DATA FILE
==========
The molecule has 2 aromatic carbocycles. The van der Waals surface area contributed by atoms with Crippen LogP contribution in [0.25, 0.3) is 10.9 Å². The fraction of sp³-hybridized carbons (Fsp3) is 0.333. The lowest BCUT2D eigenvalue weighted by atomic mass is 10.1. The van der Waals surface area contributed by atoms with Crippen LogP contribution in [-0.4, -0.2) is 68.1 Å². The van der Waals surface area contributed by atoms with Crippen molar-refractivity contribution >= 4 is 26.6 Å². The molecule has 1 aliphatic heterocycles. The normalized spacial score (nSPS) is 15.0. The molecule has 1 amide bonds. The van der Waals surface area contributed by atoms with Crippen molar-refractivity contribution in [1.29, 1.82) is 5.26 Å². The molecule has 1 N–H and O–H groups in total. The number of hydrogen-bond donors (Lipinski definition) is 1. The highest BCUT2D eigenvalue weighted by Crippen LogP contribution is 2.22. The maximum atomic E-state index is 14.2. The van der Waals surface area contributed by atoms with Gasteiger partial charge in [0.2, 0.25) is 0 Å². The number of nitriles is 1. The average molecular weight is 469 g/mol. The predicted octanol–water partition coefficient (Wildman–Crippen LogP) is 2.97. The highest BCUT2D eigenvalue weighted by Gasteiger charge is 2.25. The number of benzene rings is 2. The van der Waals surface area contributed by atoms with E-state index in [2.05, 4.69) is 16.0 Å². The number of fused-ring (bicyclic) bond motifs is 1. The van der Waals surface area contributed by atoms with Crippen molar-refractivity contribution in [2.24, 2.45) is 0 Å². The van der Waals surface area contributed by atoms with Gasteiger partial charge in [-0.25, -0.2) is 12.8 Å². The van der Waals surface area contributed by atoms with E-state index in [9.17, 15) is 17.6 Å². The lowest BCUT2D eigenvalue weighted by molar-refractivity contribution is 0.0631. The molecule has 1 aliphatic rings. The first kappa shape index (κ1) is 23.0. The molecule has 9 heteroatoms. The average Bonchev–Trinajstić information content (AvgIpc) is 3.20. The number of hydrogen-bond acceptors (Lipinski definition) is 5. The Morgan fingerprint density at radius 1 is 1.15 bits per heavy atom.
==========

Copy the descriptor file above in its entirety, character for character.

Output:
The molecule has 2 aromatic carbocycles. The van der Waals surface area contributed by atoms with Crippen LogP contribution in [0.25, 0.3) is 10.9 Å². The fraction of sp³-hybridized carbons (Fsp3) is 0.333. The lowest BCUT2D eigenvalue weighted by atomic mass is 10.1. The van der Waals surface area contributed by atoms with Crippen LogP contribution in [-0.4, -0.2) is 68.1 Å². The van der Waals surface area contributed by atoms with Crippen molar-refractivity contribution >= 4 is 26.6 Å². The molecule has 1 aliphatic heterocycles. The normalized spacial score (nSPS) is 15.0. The molecule has 1 amide bonds. The van der Waals surface area contributed by atoms with Crippen molar-refractivity contribution in [1.29, 1.82) is 5.26 Å². The molecule has 1 N–H and O–H groups in total. The number of hydrogen-bond donors (Lipinski definition) is 1. The highest BCUT2D eigenvalue weighted by Crippen LogP contribution is 2.22. The maximum atomic E-state index is 14.2. The van der Waals surface area contributed by atoms with Gasteiger partial charge in [0.2, 0.25) is 0 Å². The number of nitriles is 1. The average molecular weight is 469 g/mol. The predicted octanol–water partition coefficient (Wildman–Crippen LogP) is 2.97. The highest BCUT2D eigenvalue weighted by Gasteiger charge is 2.25. The number of benzene rings is 2. The van der Waals surface area contributed by atoms with E-state index in [2.05, 4.69) is 16.0 Å². The number of fused-ring (bicyclic) bond motifs is 1. The van der Waals surface area contributed by atoms with Crippen molar-refractivity contribution in [2.24, 2.45) is 0 Å². The van der Waals surface area contributed by atoms with Gasteiger partial charge in [-0.25, -0.2) is 12.8 Å². The van der Waals surface area contributed by atoms with E-state index in [9.17, 15) is 17.6 Å². The lowest BCUT2D eigenvalue weighted by molar-refractivity contribution is 0.0631. The molecule has 1 aliphatic rings. The first kappa shape index (κ1) is 23.0. The molecule has 9 heteroatoms. The average Bonchev–Trinajstić information content (AvgIpc) is 3.20. The number of hydrogen-bond acceptors (Lipinski definition) is 5. The Morgan fingerprint density at radius 1 is 1.15 bits per heavy atom.